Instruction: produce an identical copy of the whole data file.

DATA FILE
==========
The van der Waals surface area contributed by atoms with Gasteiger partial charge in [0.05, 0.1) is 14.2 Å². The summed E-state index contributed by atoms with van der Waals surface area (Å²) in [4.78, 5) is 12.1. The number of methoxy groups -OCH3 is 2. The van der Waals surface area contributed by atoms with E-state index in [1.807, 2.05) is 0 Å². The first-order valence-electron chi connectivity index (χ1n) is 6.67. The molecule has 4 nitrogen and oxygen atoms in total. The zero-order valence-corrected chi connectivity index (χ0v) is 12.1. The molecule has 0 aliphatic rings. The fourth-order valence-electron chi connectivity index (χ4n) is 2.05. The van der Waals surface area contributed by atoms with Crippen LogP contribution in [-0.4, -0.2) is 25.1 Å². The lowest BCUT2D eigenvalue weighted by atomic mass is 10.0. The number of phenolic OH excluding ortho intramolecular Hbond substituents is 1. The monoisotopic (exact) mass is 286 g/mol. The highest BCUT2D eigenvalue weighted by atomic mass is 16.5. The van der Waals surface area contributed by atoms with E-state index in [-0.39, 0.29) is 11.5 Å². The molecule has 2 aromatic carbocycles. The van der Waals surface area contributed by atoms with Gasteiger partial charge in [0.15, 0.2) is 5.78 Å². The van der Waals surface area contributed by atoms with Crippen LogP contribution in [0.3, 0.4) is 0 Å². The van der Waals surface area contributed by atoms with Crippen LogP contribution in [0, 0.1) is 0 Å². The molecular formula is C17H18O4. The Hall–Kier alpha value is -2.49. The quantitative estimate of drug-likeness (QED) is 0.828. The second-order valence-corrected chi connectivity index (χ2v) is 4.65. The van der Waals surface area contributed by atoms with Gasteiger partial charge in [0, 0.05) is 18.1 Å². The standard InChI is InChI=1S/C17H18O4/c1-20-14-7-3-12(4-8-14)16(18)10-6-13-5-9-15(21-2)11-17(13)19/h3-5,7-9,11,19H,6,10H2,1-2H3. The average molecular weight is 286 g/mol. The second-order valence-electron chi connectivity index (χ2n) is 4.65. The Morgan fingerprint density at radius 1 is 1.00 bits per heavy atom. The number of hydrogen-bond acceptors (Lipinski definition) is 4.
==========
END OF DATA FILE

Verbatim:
The van der Waals surface area contributed by atoms with Gasteiger partial charge in [0.05, 0.1) is 14.2 Å². The summed E-state index contributed by atoms with van der Waals surface area (Å²) in [4.78, 5) is 12.1. The number of methoxy groups -OCH3 is 2. The van der Waals surface area contributed by atoms with E-state index in [1.807, 2.05) is 0 Å². The first-order valence-electron chi connectivity index (χ1n) is 6.67. The molecule has 4 nitrogen and oxygen atoms in total. The zero-order valence-corrected chi connectivity index (χ0v) is 12.1. The molecule has 0 aliphatic rings. The fourth-order valence-electron chi connectivity index (χ4n) is 2.05. The van der Waals surface area contributed by atoms with Crippen LogP contribution in [-0.4, -0.2) is 25.1 Å². The lowest BCUT2D eigenvalue weighted by atomic mass is 10.0. The number of phenolic OH excluding ortho intramolecular Hbond substituents is 1. The monoisotopic (exact) mass is 286 g/mol. The highest BCUT2D eigenvalue weighted by atomic mass is 16.5. The van der Waals surface area contributed by atoms with E-state index in [-0.39, 0.29) is 11.5 Å². The molecule has 2 aromatic carbocycles. The van der Waals surface area contributed by atoms with Gasteiger partial charge in [0.15, 0.2) is 5.78 Å². The van der Waals surface area contributed by atoms with Crippen LogP contribution in [0.3, 0.4) is 0 Å². The van der Waals surface area contributed by atoms with Crippen LogP contribution in [0, 0.1) is 0 Å². The molecular formula is C17H18O4. The Hall–Kier alpha value is -2.49. The quantitative estimate of drug-likeness (QED) is 0.828. The second-order valence-corrected chi connectivity index (χ2v) is 4.65. The van der Waals surface area contributed by atoms with Gasteiger partial charge in [0, 0.05) is 18.1 Å². The standard InChI is InChI=1S/C17H18O4/c1-20-14-7-3-12(4-8-14)16(18)10-6-13-5-9-15(21-2)11-17(13)19/h3-5,7-9,11,19H,6,10H2,1-2H3. The average molecular weight is 286 g/mol. The second-order valence-electron chi connectivity index (χ2n) is 4.65. The Morgan fingerprint density at radius 1 is 1.00 bits per heavy atom. The number of hydrogen-bond acceptors (Lipinski definition) is 4.